Foodie Confidential

Experimental eater

Alvin Tan, theatre director of The Necessary Stage, at Rumah Bebe in East Coast Road.
Alvin Tan, theatre director of The Necessary Stage, at Rumah Bebe in East Coast Road.PHOTO: MATTHIAS HO FOR THE SUNDAY TIMES

Theatre director Alvin Tan enjoys newfangled takes on classics

Theatre director Alvin Tan is an experimental foodie who has no problem dipping roti prata into carbonara sauce or mee rebus gravy. He also uses curry powder in pasta dishes and likes whipping up quinoa with fish rubbed with turmeric.

His penchant for pairing food from different cuisines comes from the plays he directs as founder and artistic director of local theatre company The Necessary Stage.

For almost three decades, the 52-year-old has directed plays by resident playwright Haresh Sharma, 50, that look at the interactions among different cultures in Singapore.

He says: "Food reflects Singapore's cultural diversity and also resonates with the intercultural theatre work I do. We can find the richness of humanity from another culture which may be absent in our own."

Over the years, the group's plays have provided much food for thought on social issues here.


Buah keluak with both pork ribs and chicken. It has an exquisite, rich and multi-layered taste and is distinctively Peranakan.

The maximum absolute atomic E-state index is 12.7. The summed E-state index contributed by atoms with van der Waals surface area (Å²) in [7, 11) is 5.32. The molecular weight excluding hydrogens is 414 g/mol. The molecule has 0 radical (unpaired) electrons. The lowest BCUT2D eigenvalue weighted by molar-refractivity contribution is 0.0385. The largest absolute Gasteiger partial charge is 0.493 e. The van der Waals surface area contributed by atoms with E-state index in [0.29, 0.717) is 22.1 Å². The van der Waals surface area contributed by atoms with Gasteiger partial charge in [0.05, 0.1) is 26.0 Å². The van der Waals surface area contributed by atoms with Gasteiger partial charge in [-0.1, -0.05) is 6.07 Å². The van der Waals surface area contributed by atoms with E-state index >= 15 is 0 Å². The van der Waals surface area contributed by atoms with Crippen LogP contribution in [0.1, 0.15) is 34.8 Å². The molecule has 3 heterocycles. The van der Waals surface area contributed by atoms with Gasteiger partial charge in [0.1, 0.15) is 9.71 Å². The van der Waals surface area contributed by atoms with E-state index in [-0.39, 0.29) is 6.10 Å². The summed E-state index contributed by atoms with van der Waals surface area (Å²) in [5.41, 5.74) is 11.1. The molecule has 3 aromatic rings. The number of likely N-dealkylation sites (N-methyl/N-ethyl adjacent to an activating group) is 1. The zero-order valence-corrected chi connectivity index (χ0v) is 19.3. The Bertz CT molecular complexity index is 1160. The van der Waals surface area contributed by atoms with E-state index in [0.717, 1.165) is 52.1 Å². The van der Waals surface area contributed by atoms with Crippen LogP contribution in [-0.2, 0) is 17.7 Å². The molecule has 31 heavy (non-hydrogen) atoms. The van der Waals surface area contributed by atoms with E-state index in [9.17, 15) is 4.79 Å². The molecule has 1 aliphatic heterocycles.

For example, mental health issues were tackled in Off Centre (1993) and political awareness in Model Citizen (2010).

Pioneer (Girls) Generation, staged in March this year, is about active ageing. The rambunctious comedy featured a cast drawn mostly from the theatre group's Theatre For Seniors wing, which gives drama training and exposure to seniors aged 50 and older.

Besides rehearsing in the black box theatre at their headquarters in Marine Parade Community Building, the cast and crew bond during breaks by tucking into potluck feasts.

One regular contributor is Ms Padma Sagaram, 65, who makes dishes such as nasi ulam (Malay herb rice), curry and cakes.

Tan says these eating sessions help the actors bond.

He says: "Over pantry talk, people share ideas and chat about their lives, and that increases trust and chemistry among actors. The ingredients of what makes good theatre are embedded in these sessions."

He likens the process of coming up with original plays to making rempah or spice pastes for different dishes because tweaks are often made.

The bachelor is Peranakan and lives with his parents in Joo Chiat.

His mother, 80, a retired hospital cook, was regarded as "recipe central" as she and her eldest sister were assigned to learn cooking from their mother. His father, who is also 80, is a retired clerk. He has a younger brother who is 50 and works in retail.

While the older generation insists on preserving the authenticity of Peranakan food, Tan says he welcomes newfangled takes on classics. These include buns filled with buah keluak and even ice cream made with the dark, pungent nut from Indonesia.